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Jeffrey D. Allred, Deseret Morning News
Construction crews work on the first floor below the Capitol rotunda in November 2007.

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 » Slideshow of state Capitol renovations

There's a little dust atop the stairs and in the corners, but after 38 months of pounding, ripping and then repairing, Utah's Capitol has been both updated and restored.

The historic building was torn apart beginning in 2004 with three main goals:

• Strengthen the Capitol to withstand a 7.3 magnitude earthquake.

• Restore the original artistic and architectural plans for the building.

• Maintain functionality.

On Friday — the state's 112th birthday — the Capitol will be rededicated in a ceremony that mirrors its first dedication on Oct. 9, 1916. The rededication is by invitation only, but public open houses will be held in the week following the event.

David Hart, architect of the restoration and executive director of the state Capitol Preservation Board, said he is hopeful Utahns will appreciate the work done to the Capitol.

"I hope the people of Utah understand how important and lucky we are to have this building," he said. "This isn't just about the Legislature and the governor being here. It's a treasure from an architectural standpoint."

During construction, nearly everything in the Capitol was touched or moved — including the building itself. In 2005, workers began to remove the Capitol's foundation in order to build a new support structure with seismic base isolators. The isolators are designed to protect the Capitol during an earthquake and will allow it to move up to 24 inches in each direction.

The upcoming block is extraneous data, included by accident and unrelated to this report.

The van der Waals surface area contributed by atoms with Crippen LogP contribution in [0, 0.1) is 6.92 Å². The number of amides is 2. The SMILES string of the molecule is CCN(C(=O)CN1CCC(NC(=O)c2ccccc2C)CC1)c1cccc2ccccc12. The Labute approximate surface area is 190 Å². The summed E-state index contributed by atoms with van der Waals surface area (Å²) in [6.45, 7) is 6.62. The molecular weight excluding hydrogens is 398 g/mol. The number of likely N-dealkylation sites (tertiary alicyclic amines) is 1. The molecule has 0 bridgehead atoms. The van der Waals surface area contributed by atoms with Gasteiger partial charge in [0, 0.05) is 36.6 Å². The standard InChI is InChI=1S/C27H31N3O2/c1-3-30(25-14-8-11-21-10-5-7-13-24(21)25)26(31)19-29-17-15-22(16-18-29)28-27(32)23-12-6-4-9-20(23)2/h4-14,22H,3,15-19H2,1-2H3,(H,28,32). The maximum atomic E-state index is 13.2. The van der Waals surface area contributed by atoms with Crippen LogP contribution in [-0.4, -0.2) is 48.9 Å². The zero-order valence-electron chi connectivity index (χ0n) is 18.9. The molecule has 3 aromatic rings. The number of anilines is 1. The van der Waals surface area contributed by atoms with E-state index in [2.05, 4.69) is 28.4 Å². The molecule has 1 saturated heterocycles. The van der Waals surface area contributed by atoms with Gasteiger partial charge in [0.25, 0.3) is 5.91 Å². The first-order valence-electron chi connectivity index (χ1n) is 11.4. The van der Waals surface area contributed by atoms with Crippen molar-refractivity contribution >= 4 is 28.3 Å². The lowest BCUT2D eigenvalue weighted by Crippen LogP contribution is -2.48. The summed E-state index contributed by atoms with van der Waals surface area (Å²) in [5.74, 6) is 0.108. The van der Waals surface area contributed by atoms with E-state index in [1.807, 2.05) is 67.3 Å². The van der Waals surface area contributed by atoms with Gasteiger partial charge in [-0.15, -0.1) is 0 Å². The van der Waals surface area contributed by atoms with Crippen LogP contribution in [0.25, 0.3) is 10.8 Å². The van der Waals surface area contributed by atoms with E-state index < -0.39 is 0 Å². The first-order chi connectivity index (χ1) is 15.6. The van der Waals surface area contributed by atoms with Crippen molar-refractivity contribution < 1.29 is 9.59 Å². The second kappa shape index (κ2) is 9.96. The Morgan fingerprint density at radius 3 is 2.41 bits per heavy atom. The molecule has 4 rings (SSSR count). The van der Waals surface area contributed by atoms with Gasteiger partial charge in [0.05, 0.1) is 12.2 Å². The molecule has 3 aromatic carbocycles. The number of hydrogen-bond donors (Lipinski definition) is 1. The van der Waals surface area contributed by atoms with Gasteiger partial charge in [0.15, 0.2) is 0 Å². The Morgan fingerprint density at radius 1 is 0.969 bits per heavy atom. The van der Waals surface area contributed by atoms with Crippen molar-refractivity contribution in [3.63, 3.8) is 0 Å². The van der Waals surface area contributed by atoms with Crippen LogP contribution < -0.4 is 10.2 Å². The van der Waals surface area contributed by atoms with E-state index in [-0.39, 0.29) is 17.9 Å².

Work on the isolators was finished in April 2007. It took two days to shift the 66,000-ton Capitol onto its new foundation, which included 265 base isolators. Hart said the move was his most worrisome moment of the reconstruction because the Capitol was without a steady foundation, and any one of its floors or the Rotunda could have toppled.

"How do you pick this building up, hold it in place, rip out all its foundations, take out all the underpinnings, put it all back, including the isolators, and not damage the four floors and the Rotunda?" Hart said of the process.

Five years of planning and design work was done before the isolators were installed. The preparation also included a look at fixes to the interior of the Capitol, from historic paint and decor to modern technological additions.

Inside the House Chamber, you'll see a new paint scheme that's consistent with colors intended for the room by architect Richard K.A. Kletting, the Capitol's original designer. On the ceiling of the Rotunda, the once-dim painting of sea gulls has been restored and is now bright and visible from the ground.

Along the Capitol's long corridors, walls have been removed to allow broad pathways of light to stream from windows on each side of the building. The windows previously had been blocked by offices added to accommodate legislators and other state workers.

Judith McConkie, the Capitol's curator, said she has noticed an extraordinary attention to detail during the $212 million reconstruction. She, too, is hopeful the public will take notice, appreciate and treasure the work.

"It goes on and on and on, every detail about this building," McConkie said.

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